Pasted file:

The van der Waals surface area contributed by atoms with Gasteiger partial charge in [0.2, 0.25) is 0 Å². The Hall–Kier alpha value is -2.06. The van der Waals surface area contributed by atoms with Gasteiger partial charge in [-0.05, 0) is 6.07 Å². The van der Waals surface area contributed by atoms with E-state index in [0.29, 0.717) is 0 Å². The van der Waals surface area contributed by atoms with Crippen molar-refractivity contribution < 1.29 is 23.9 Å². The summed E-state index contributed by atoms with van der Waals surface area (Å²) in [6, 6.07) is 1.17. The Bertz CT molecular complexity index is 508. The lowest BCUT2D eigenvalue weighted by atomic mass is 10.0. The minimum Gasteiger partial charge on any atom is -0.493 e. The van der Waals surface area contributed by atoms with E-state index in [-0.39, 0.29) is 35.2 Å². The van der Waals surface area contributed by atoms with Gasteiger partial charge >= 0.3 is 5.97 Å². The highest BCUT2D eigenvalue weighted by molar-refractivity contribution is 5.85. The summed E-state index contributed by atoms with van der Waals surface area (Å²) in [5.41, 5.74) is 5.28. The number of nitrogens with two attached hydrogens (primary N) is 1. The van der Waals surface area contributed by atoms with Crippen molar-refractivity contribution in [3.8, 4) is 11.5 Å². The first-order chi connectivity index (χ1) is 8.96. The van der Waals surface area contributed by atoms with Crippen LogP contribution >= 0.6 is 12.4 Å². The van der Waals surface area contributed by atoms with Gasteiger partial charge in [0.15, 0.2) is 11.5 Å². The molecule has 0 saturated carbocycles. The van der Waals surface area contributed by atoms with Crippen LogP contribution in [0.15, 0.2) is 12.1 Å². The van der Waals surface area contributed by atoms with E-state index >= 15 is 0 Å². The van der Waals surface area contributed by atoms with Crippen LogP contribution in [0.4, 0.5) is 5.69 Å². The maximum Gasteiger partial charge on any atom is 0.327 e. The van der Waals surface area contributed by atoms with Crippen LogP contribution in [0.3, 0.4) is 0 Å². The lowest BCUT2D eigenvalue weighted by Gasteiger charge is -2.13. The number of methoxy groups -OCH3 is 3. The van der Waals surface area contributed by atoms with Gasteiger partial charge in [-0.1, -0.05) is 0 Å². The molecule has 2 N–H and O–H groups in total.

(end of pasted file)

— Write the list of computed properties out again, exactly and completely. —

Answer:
The van der Waals surface area contributed by atoms with Gasteiger partial charge in [0.2, 0.25) is 0 Å². The Hall–Kier alpha value is -2.06. The van der Waals surface area contributed by atoms with Gasteiger partial charge in [-0.05, 0) is 6.07 Å². The van der Waals surface area contributed by atoms with E-state index in [0.29, 0.717) is 0 Å². The van der Waals surface area contributed by atoms with Crippen molar-refractivity contribution < 1.29 is 23.9 Å². The summed E-state index contributed by atoms with van der Waals surface area (Å²) in [6, 6.07) is 1.17. The Bertz CT molecular complexity index is 508. The lowest BCUT2D eigenvalue weighted by atomic mass is 10.0. The minimum Gasteiger partial charge on any atom is -0.493 e. The van der Waals surface area contributed by atoms with E-state index in [-0.39, 0.29) is 35.2 Å². The van der Waals surface area contributed by atoms with Gasteiger partial charge >= 0.3 is 5.97 Å². The highest BCUT2D eigenvalue weighted by molar-refractivity contribution is 5.85. The summed E-state index contributed by atoms with van der Waals surface area (Å²) in [5.41, 5.74) is 5.28. The number of nitrogens with two attached hydrogens (primary N) is 1. The van der Waals surface area contributed by atoms with Crippen molar-refractivity contribution in [3.8, 4) is 11.5 Å². The first-order chi connectivity index (χ1) is 8.96. The van der Waals surface area contributed by atoms with Crippen LogP contribution >= 0.6 is 12.4 Å². The van der Waals surface area contributed by atoms with Gasteiger partial charge in [0.15, 0.2) is 11.5 Å². The molecule has 0 saturated carbocycles. The van der Waals surface area contributed by atoms with Crippen LogP contribution in [0.15, 0.2) is 12.1 Å². The van der Waals surface area contributed by atoms with E-state index >= 15 is 0 Å². The van der Waals surface area contributed by atoms with Crippen LogP contribution in [0.4, 0.5) is 5.69 Å². The maximum Gasteiger partial charge on any atom is 0.327 e. The van der Waals surface area contributed by atoms with Crippen LogP contribution in [0.3, 0.4) is 0 Å². The lowest BCUT2D eigenvalue weighted by Gasteiger charge is -2.13. The number of methoxy groups -OCH3 is 3. The van der Waals surface area contributed by atoms with Gasteiger partial charge in [-0.1, -0.05) is 0 Å². The molecule has 2 N–H and O–H groups in total.